Most financial stocks have experienced nice spikes from their lows and no longer offer the opportunity for investors to make easy money. In this case, easy money is defined as the profit that comes when failure is taken off the table. The easy money in Bank of America took the stock from $2.50 up to $11. The easy money in Citigroup took the stock from $1 to $4. Investing in Etrade right now is all about one thing and one thing only; bankruptcy. If they avoid bankruptcy the stock will at least double over the next year. Many are fearful of dilution but at the current price of $1.75 a capital raising would eliminate the threat of bankruptcy and the stock would go up on the dilution news. Just as we saw with Citigroup. Evidence of this phenomenon was observed last Friday when Etrade filed for a $150 million stock offering and the share price actually rose by 16%.
The current assumption is that Etrade has to triple their current float in order to comply with the regulatory requirements coming from the Office of Thrift Supervision. Investors were scared out of the stock immediately after the Q1 earnings conference call because the word ‘quickly’ was used in reference to the pending capital raise. Nobody wants to hear the word ‘quickly’ when you’re talking about an estimated $400 to $450 million in new capital along with $1.7 billion in debt for a total of $2.1 billion in new financing according to FBR analyst research.
The interesting story with Etrade is that the government has not given them any TARP funds. These funds would provide Etrade with a period of forbearance to either raise private capital, convert the funds to common stock, sell off assets, or earn their way out. No TARP equals no time; hence the unpleasant word ‘quickly’ comes into play. The most perplexing part of this whole thing is that over 500 banks have received TARP funds and most want to repay it immediately; you’d think there is a surplus available for a company like Etrade who has almost 5 million brokerage accounts. Because of this strange subjective governmental behavior, the general assumption regarding Etrade is that they won’t be given the time or the money to survive.
I think Etrade will survive and am buying shares on this thesis. The core of the company is just too strong. Trading activity in Q1 was up 8% year over year with an increase of 63,000 net new brokerage accounts with $3.5 billion in new customer assets. On the mortgage side of the company, special mention delinquencies are down 25% since 2008 which should result in reduced charge offs in the second half of the year after more are expected in Q2. An important part of Etrade’s strategy is what Layton referred to as a “very active loan modification program that was implemented this quarter...the modifications impacted our financial statements...(giving us) very limited exposure to future write downs.” I agree that the future is brighter than the past for Etrade. The hardest part is over,they are still standing after the crisis. Corporate cash is at $406 million and bank excess risk capital is at $451 million. Without the loan loss provision from the quarter, Etrade would have earned $221 million. If they had marked to market in accordance with FAS 159 they would have generated additional income of $500 million. The brand is strong. The baby commercials have been a marketing hit and more importantly, they are driving new customers to the platform.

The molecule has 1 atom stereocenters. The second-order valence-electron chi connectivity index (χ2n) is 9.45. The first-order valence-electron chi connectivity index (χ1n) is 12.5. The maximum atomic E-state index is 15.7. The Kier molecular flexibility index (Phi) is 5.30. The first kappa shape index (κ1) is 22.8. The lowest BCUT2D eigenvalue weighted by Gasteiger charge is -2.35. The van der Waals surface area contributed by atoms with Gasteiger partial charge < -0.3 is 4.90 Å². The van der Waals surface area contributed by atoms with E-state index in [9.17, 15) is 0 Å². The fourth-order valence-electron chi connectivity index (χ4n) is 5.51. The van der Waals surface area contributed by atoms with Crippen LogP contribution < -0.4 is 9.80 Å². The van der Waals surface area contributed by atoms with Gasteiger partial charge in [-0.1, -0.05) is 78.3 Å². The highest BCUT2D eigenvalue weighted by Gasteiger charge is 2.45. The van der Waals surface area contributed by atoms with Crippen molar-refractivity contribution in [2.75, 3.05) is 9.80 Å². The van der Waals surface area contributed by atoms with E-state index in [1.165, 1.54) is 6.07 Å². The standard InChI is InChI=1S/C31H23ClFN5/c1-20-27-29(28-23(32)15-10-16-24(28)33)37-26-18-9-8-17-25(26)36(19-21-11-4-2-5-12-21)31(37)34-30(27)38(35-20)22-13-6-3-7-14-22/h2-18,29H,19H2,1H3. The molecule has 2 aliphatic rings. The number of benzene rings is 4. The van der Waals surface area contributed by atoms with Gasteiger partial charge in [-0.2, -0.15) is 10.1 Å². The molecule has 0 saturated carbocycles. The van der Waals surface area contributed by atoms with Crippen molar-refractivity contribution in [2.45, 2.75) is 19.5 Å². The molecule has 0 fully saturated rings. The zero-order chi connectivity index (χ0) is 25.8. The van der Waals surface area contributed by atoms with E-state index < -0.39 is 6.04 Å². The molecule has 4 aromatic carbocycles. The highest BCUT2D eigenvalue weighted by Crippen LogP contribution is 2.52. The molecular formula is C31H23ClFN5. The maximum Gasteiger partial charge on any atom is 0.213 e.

Again, the most important question is whether or not Etrade will have to file for bankruptcy. I see four probable alternatives that could help them to survive:
1-The government finally provides TARP relief. This option might not happen because the government has no intention of bailing out a hedge fund like Citadel who practically owns and operates Etrade.
2-Citadel, who is the largest shareholder in the company with approx. 20%, is capable of providing the needed capital. They also have the ability to take the company private. Not a bad idea when the market cap is under $1 billion.
3-CEO Donald Layton, who became Chairman of the Board of Directors when Citadel provided a $2.55 billion infusion to Etrade November 2007 and was then inserted as CEO in March 2008 could arrange to sell the company. Let there be no doubt that Layton is Citadel’s puppet, this hedge fund controls the company and they are motivated to do whatever it takes to increase shareholder value. There are potential buyers. The one who is publicly interested is Schwab who said they are willing to buy up parts of Etrade. I can think of others who would love to have the online trading platform of Etrade. This is another solid indicator that that bankruptcy will be avoided.
4-Earn their way out. This can happen if the government allows them time. With continued loan modifications and continued growth on the brokerage side along with the potential for write ups in the second half of the year, Etrade can make up a large chunk of the regulatory money this year.
It seems that last weeks filing for a $150 million stock offering will give Etrade some time as they seek out the best strategy going forward. The key point being, there will be a strategy going forward and this company does have alternatives to bankruptcy. The fact that they have continued to grow their retail brokerage business in the midst of the financial crisis is a clear signal to me that the core of this company is worth investing in at these distressed levels. Economic conditions appear to be improving which makes this an opportune time to put some distressed capital to work in a company like Etrade that offers high risk but high reward. The October 2009 $1 strike looks attractive at 1.10. I wouldn't hold it past July.